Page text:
A study released this week has put forth a new theory on why boats containing dead North Korean fishermen keep washing up on the coast of Japan.
For a number of years, Japan’s north coast has been plagued by a dark mystery, with fishing boats being found on shore carrying the bodies of dead North Koreans. Speculation over the phenomena has been rife since it started, with a variety of experts and law enforcement agencies attempting to get to the bottom of this bizarre trend.
One Japanese Coast Guard speculated that it could be a factor as simple as the weather causing the boats to get caught up in heavy storms and drift out further than planned. North Korea’s aging fishing fleet has also been cited as the reason by some.
Numbers of the so called ‘ghost ships’ have risen in recent years, with 2017 in particular seeing a large rise in the number of occurrences. 100 of these boats landed on the Japanese north coast that year, a rise of 50% on 2016’s tally. 35 North Korean bodies were found on board one ship, over 1,000 kilometers (600 miles) from their home country.
A study published on Wednesday seems to have shed new light on the situation, though with a new theory on why the North Korean fishing community are suffering in this way. The study, published by international non-profit organization Global Fishing Watch, blames Chinese ‘dark fishing fleets’.
The authors of the report were able to utilize a variety of satellite technologies in order to analyze northeast Asia’s marine traffic in 2017 and 2018. They found that a large number of Chinese ships were sailing in the waters outside of North Korea. These ships were allegedly fishing there, violating the law, as well as pushing the North Korean fishing fleet away from their own shores and towards and into Russian and Japanese waters.
North Korea’s fishing boats were not designed to travel long distances and so the rough ocean journeys must have caused a large number of deaths of North Korean fish workers, with a proportion of them eventually washing up hundreds of miles away on the north coast of Japan.
Worth over $300 million per year, Pyongyang’s fish trade was sanctioned in 2017 by the United Nations Security Council as the intergovernmental organization set out to punish the Kim Jong Un regime after it repeatedly conducted ballistic missile testing throughout the year.
Global Fishing Watch’s report claimed that this was not stopping Chinese ships, however, as 900 ships were spotted fishing in North Korean water in 2017, as well as 700 the following year. The report predicted that the fleet of Chinese ships most likely caught in excess of 160,000 metric tons of Pacific flying squid over the two years, one of northeast Asia’s most valuable seafood products. The estimated value of such a haul would be over $440 million.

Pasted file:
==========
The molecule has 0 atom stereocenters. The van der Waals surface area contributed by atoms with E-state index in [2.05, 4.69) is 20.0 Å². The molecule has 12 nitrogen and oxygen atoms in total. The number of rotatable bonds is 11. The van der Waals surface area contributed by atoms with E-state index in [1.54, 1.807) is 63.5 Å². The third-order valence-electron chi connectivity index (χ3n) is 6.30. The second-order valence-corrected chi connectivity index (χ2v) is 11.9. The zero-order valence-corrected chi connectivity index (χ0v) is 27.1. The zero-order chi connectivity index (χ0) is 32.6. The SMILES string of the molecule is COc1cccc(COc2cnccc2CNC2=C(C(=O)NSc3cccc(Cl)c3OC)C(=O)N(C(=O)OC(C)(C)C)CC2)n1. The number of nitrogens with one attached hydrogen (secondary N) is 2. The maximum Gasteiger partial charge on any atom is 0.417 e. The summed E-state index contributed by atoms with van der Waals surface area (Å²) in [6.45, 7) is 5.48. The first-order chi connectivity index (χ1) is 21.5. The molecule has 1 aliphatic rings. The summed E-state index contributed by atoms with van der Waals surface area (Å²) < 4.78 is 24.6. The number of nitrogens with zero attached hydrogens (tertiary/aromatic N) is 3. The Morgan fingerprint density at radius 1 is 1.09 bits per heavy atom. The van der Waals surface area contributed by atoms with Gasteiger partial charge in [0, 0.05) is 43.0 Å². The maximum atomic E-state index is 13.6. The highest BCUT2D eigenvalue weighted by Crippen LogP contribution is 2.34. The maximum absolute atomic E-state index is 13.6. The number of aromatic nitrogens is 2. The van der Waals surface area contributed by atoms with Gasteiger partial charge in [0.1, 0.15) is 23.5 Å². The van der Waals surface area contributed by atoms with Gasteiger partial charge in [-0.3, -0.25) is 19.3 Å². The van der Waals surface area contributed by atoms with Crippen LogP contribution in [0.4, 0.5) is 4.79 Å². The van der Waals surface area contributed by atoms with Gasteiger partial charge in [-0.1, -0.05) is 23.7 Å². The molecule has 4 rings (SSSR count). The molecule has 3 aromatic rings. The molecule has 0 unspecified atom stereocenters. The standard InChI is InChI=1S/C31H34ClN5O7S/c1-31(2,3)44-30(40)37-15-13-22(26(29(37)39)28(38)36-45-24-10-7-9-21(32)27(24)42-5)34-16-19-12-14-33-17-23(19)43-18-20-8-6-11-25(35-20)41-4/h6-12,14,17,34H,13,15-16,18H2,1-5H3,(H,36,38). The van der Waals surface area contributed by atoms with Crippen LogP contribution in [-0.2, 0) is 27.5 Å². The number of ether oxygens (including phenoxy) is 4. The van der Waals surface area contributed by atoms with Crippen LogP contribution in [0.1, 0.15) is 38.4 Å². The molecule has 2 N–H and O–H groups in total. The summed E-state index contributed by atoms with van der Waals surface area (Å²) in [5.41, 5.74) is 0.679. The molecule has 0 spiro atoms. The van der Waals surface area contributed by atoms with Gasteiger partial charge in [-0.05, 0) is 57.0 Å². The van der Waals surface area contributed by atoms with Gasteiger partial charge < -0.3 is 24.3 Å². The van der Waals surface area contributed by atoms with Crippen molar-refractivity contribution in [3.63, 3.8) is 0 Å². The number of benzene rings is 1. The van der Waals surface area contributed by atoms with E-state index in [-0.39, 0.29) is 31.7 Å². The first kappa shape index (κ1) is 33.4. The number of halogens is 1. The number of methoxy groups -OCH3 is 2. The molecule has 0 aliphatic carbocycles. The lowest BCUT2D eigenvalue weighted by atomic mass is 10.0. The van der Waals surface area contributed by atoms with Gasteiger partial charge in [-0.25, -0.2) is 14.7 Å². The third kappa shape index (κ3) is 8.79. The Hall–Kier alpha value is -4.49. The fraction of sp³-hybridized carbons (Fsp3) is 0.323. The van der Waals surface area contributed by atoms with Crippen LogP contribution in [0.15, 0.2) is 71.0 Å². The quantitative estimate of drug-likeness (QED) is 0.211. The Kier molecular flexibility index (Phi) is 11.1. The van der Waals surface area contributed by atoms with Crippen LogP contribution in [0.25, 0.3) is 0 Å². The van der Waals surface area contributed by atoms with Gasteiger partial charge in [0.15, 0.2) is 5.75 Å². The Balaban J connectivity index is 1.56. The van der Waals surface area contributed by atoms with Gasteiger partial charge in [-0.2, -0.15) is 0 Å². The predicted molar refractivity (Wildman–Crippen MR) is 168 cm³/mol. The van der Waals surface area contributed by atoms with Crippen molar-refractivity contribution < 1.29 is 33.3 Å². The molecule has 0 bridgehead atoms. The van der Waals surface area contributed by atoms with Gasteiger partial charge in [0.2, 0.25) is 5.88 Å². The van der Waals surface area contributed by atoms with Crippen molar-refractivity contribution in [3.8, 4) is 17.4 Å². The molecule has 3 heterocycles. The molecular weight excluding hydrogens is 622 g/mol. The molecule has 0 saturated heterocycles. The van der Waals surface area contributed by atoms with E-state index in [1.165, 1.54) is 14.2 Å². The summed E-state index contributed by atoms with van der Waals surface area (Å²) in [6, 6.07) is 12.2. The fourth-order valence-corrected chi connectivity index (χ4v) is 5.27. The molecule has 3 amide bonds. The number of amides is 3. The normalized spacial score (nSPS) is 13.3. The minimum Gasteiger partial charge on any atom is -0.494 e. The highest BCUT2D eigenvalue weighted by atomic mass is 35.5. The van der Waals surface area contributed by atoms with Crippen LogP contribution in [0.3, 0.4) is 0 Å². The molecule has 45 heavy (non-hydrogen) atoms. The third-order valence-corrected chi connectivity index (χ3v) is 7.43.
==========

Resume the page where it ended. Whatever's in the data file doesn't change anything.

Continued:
With a considerably less expansive fishing fleet than China, North Korea most likely would not have been able to reach similar levels of fishing production. Nevertheless, Pyongyang attempted to recover some of the losses incurred by the lost catch by selling fishing rights to foreign operators in violation of the UN sanctions. A UN report that was published this March claimed that North Korea earned around $120 million by doing so.
“It is the largest known case of illegal fishing perpetrated by vessels originating from one country operating in another nation’s waters,” said Jaeyoon Park, a senior data scientist at Global Fishing Watch and one of the authors of their study into this phenomena.
“The vessels we spotted comprised about one-third the size of China’s entire known distant water fishing fleet,” Park added.
According to Jungsam Lee, another of the study’s authors, the vast amount of Chinese fishing ships in close proximity to the North Korean coastline meant that the country’s own fleet were forced further and further away from their homeland in search of their catch. With poor equipment and little travel plans, this soon turned into disaster as boats were cut adrift and North Korean fishermen left to die.
“It is too dangerous for them to work in the same waters as the Chinese trawlers,” Lee said. “That’s why they’re pushed to work in Russian and Japanese waters and that explains why some of North Korea’s damaged vessels showed up on the beaches of Japan.”
“While fishers and their families have watched their incomes plummet, academics are left puzzled over the most likely cause of this decline in catch. Many point to overfishing as the biggest culprit, while some suggest that climate change may be playing a part, with changes in water temperature affecting spawning and migration patterns. It seems to make depressing but all too familiar sense,” Jaeyoon Park continued in the blog post that accompanied the study.